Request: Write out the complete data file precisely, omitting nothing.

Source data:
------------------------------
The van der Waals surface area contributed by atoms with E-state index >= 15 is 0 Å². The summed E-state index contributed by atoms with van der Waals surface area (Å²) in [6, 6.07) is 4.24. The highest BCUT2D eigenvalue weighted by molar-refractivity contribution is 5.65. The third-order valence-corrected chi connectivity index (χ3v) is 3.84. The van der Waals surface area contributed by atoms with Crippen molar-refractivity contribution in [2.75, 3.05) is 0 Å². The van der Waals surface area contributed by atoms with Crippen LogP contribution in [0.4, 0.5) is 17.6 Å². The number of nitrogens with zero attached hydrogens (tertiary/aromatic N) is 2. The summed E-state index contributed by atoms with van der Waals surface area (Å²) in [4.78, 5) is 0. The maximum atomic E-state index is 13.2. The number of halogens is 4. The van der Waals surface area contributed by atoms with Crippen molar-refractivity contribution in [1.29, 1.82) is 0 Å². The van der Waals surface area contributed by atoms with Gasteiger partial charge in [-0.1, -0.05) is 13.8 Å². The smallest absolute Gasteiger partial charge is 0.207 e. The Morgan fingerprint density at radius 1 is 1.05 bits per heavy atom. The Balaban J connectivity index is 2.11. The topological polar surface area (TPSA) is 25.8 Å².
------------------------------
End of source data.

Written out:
The van der Waals surface area contributed by atoms with E-state index >= 15 is 0 Å². The summed E-state index contributed by atoms with van der Waals surface area (Å²) in [6, 6.07) is 4.24. The highest BCUT2D eigenvalue weighted by molar-refractivity contribution is 5.65. The third-order valence-corrected chi connectivity index (χ3v) is 3.84. The van der Waals surface area contributed by atoms with Crippen molar-refractivity contribution in [2.75, 3.05) is 0 Å². The van der Waals surface area contributed by atoms with Crippen LogP contribution in [0.4, 0.5) is 17.6 Å². The number of nitrogens with zero attached hydrogens (tertiary/aromatic N) is 2. The summed E-state index contributed by atoms with van der Waals surface area (Å²) in [4.78, 5) is 0. The maximum atomic E-state index is 13.2. The number of halogens is 4. The van der Waals surface area contributed by atoms with Crippen molar-refractivity contribution in [1.29, 1.82) is 0 Å². The van der Waals surface area contributed by atoms with Gasteiger partial charge in [-0.1, -0.05) is 13.8 Å². The smallest absolute Gasteiger partial charge is 0.207 e. The Morgan fingerprint density at radius 1 is 1.05 bits per heavy atom. The Balaban J connectivity index is 2.11. The topological polar surface area (TPSA) is 25.8 Å².